Composition of Plasma and CSF

Figure 6.

Figure 6. Production, circulation and resorption of CSF. Production mostly takes place in the choroid plexus of the lateral ventricles. CSF circulates to the subarachnoid spaces, where resorption takes place via the arachnoid granulations and villi. When ICP israised, the pressure is transmitted along the optic nerve causing papilloedema. (Image

Pathological Conditions Causing a Rise in Volume of Intracranial Constituents

Any of the three intracranial constituents (tissue, blood or CSF) can increase in size and volume.

Effects of a Raised ICP

As ICP rises, CPP falls eventually to a point when there is no cerebral blood flow, no cerebral perfusion and brain death. Prior to this, brain structures begin to herniate (protrude through an opening). Physiological compensatory mechanisms occur to try and maintain cerebral blood flow:-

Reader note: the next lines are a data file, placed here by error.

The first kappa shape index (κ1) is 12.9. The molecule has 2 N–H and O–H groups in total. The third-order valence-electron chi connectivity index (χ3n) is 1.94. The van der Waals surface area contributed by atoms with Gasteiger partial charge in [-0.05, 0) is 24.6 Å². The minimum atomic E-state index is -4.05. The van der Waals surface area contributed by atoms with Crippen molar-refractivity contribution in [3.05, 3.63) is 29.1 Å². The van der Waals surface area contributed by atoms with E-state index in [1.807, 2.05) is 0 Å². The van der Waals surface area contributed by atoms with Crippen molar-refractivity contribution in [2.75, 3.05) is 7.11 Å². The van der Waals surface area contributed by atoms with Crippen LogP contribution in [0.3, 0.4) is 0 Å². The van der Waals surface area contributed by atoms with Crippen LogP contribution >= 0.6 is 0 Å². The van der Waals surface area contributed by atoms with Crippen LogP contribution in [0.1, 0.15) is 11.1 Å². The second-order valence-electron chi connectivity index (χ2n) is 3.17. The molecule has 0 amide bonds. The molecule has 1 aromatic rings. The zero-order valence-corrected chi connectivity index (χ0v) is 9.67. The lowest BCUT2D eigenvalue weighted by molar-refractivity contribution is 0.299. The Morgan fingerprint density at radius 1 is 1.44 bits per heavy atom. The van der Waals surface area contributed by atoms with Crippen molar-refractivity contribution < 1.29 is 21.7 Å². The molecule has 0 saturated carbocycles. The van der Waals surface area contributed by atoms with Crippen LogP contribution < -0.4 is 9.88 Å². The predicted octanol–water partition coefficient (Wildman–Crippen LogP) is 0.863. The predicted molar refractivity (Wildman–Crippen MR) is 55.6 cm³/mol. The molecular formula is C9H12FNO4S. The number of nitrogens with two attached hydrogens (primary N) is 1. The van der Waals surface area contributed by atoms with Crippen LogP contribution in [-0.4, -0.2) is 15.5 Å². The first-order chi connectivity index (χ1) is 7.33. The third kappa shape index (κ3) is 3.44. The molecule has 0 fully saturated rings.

1. Temporal lobe herniation beneath tentorium cerebelli (uncal herniation) – causes cranial nerve III palsy (dilatation of pupil followed by movement of eye down and out).
  2. Herniation of cerebellar peduncles through foramen magnum (tonsillar herniation). Pressure on the brainstem causes the Cushing reflex – hypertension, bradycardia and Cheyne-Stokes respiration (periodic breathing).
  3. Subfalcine herniation occurs when the cingulate gyrus on the medial aspect of the frontal lobe is displaced across the midline under the free edge of the falx cerebri and may compress the anterior cerebral artery.
  4. Upward, or cerebellar herniation occurs when either a large mass or increased pressure in the posterior fossa occurs. The cerebellum is displaced in an upward direction through the tentorial opening and causes significant upper brainstem compression.

How can ICP be influenced?